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Apple Watch Series 7 Review: Does Bigger Mean Better?

When the Apple Watch Series 7 was released back in October, it slid uncharacteristically under the radar. For a tech company with the esteem and following of Apple, a new smartwatch generally encompasses a level of electric hysteria, but unveiled amongst a sea of next-gen technology headlined by the iPhone 13, the Apple Watch Series 7 took a backseat. More than one month on, it’s time the latest variation of the world’s best-selling smartwatch got the recognition it deserves.

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IMAGE: Apple

Apple Watch Series 7 Review

On the outside, the new Apple Watch Series 7 isn’t exactly revolutionary. While there have been subtle design elevations across the smartwatch, it does bear a striking similarity to the previous iteration. But cast your gaze beyond the aesthetic and you’ll start to understand why Apple was so keen on getting this one out. The biggest developments aren’t necessarily tech or form, but functionality and lifestyle, bridging a gap that Apple has been toying with for years. Here’s what you need to know.

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IMAGE: Apple


While visually minimal, the new Apple Watch Series 7 does offer a subtle redesign of the hit smartwatch. This comes by way of the slightly rounder corners, which help to give the watch a more edge-to-edge display. To the untrained eye, it might not be noticeable, but switching between previous models, it becomes apparent just how much more premium the design looks on-wrist, even when considering the larger size.

The latest smartwatch has bumped things up, offered in both 41mm and 45mm to accommodate more display real estate. The Apple Watch 7 display is almost 20% larger than the Series 6, and over 50% larger than the Series 3 display. Better yet, the display borders are 40% thinner than before, giving you a bit more room to work without swallowing your hand. The curved edges of the screen also make it a little easier to read on an angle, a feat that is also improved with the vastly brighter always-on mode.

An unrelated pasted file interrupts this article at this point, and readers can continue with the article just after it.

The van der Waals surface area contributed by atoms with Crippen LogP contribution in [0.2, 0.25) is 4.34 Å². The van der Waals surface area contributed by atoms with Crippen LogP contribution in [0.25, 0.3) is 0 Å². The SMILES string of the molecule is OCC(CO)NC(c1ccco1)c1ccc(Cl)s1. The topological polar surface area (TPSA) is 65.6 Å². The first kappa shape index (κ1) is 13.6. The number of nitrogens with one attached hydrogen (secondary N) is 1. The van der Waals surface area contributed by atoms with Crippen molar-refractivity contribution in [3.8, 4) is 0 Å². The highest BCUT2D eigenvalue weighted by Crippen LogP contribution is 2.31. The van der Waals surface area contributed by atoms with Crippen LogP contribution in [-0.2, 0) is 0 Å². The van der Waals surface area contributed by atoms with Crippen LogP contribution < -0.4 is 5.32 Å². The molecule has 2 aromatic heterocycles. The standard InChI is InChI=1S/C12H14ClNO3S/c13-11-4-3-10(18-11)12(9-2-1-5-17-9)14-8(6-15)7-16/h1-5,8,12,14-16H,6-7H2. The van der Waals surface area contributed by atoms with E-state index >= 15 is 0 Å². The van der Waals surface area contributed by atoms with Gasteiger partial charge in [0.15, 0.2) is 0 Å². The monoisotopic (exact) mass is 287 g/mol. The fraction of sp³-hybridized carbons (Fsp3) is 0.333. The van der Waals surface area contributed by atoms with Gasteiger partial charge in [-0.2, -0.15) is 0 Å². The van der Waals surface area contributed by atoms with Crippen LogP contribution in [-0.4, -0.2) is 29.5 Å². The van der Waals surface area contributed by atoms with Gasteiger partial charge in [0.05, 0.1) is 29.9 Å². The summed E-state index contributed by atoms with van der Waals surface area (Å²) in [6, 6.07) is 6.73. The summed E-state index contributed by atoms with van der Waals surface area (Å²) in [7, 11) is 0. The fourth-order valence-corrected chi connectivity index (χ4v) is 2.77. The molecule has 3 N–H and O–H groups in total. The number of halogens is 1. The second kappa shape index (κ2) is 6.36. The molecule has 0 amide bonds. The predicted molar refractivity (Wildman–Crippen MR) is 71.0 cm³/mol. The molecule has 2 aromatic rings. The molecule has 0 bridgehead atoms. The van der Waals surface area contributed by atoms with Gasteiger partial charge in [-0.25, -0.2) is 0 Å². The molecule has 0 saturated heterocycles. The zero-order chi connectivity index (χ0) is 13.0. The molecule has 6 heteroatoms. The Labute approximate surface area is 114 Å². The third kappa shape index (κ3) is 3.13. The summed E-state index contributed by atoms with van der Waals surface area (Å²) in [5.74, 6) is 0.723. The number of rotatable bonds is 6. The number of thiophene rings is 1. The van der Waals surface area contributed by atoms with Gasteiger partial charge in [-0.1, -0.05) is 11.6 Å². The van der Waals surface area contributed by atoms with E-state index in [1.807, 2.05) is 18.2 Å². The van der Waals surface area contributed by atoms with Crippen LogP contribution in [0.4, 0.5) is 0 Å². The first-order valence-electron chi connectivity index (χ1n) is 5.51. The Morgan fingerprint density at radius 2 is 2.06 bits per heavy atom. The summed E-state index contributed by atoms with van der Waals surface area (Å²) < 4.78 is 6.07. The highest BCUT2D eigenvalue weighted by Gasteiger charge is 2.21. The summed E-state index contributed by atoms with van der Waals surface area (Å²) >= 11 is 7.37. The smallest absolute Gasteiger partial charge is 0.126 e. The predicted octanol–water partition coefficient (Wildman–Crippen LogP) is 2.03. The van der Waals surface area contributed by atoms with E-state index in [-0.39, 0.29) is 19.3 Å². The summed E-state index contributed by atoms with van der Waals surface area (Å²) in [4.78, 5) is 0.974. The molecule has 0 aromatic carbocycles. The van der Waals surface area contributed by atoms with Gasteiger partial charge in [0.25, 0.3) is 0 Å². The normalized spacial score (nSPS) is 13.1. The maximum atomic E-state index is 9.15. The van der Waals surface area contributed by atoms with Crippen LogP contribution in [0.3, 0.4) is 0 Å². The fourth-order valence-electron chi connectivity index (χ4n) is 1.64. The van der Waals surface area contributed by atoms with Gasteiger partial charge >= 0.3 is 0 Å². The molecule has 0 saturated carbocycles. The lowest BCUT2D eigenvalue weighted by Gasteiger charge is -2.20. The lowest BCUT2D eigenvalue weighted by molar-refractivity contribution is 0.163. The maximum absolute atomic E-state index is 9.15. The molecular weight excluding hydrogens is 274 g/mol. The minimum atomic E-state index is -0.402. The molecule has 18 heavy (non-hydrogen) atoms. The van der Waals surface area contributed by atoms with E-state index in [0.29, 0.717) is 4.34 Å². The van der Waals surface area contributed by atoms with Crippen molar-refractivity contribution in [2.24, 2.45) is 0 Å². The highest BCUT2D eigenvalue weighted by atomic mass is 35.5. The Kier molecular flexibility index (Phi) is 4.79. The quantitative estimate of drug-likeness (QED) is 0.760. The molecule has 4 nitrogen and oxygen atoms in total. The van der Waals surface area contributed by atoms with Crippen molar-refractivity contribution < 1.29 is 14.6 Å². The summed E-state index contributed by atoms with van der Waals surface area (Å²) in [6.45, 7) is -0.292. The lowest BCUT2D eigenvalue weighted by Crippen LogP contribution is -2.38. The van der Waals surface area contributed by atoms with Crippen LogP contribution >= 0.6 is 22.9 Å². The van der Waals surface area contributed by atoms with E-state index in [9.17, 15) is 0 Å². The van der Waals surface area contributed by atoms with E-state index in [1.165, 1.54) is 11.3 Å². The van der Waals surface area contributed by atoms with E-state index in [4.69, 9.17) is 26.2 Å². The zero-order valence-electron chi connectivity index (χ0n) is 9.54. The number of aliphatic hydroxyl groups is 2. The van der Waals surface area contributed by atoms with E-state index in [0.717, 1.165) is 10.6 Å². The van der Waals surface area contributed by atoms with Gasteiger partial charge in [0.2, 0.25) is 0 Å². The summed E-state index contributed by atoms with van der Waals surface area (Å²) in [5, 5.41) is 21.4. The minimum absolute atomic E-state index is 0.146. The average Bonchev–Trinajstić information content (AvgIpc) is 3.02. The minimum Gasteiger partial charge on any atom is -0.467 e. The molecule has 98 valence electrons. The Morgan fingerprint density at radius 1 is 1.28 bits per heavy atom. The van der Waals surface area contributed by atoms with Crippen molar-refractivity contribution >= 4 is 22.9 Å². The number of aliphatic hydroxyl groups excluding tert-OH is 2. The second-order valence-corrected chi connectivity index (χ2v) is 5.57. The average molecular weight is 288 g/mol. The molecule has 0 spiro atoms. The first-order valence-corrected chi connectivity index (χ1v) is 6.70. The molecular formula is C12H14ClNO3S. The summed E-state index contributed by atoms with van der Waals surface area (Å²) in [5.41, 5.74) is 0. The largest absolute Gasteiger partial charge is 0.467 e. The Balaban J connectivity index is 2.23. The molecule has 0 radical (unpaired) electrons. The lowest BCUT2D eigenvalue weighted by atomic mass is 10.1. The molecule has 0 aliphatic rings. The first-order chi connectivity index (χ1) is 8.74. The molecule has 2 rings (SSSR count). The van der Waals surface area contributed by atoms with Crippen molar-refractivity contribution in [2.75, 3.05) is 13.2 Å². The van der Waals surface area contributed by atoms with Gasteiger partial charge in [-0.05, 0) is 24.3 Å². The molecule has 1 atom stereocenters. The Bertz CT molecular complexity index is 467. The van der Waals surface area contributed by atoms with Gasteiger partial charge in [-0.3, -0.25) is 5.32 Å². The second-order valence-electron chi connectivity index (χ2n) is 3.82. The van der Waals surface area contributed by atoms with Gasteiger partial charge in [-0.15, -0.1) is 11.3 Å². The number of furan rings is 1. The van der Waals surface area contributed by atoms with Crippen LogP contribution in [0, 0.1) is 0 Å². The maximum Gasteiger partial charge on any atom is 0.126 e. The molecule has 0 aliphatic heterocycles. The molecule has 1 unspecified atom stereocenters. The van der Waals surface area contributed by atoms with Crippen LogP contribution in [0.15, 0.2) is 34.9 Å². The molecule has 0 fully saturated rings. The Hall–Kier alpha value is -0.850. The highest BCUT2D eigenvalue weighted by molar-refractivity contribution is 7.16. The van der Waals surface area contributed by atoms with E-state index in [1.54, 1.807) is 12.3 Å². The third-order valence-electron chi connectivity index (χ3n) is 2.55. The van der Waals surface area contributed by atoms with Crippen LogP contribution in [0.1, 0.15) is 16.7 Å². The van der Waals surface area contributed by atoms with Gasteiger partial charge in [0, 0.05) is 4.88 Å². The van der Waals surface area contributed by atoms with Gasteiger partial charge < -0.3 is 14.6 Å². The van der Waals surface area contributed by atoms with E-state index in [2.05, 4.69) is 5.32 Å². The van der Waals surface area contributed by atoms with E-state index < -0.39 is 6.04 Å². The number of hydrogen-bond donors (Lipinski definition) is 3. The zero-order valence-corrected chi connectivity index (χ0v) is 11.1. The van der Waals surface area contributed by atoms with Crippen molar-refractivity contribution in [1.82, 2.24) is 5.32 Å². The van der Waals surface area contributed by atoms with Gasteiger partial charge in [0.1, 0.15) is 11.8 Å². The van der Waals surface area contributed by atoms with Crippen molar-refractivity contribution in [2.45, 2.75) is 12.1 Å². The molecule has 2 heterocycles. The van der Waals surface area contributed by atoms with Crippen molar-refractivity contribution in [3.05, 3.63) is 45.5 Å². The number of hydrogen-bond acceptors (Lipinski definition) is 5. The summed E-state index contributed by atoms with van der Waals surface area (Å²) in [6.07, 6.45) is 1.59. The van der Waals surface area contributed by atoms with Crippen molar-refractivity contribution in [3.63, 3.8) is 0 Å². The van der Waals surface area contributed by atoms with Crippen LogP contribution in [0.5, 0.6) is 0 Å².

Speaking of bright, the latest model’s bands are seriously colourful. Available in all-new shades, including Midnight, Green, Blue and Starlight, the smartwatch is instantly differentiated from its predecessor via colour, even if the visual is eerily reminiscent. Put simply, the design might not be insanely different from past models, but it does make things easier.

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IMAGE: Apple

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WatchOS 8

The big change in terms of technology has been the transition over to watchOS 8. The usual sleep tracking and cycle tracking remains there, however, for Apple Watch Series 7, the tech titan has added a few user-friendly options. Most notably, the buttons are bigger, which is a major benefit when it comes to making use of some of the often-plugged features. Where previously, the concept of texting on the Apple Watch was seen as possible, but not practical, particularly if your hands are on the ‘chunkier’ side, the latest iteration brings new functionality.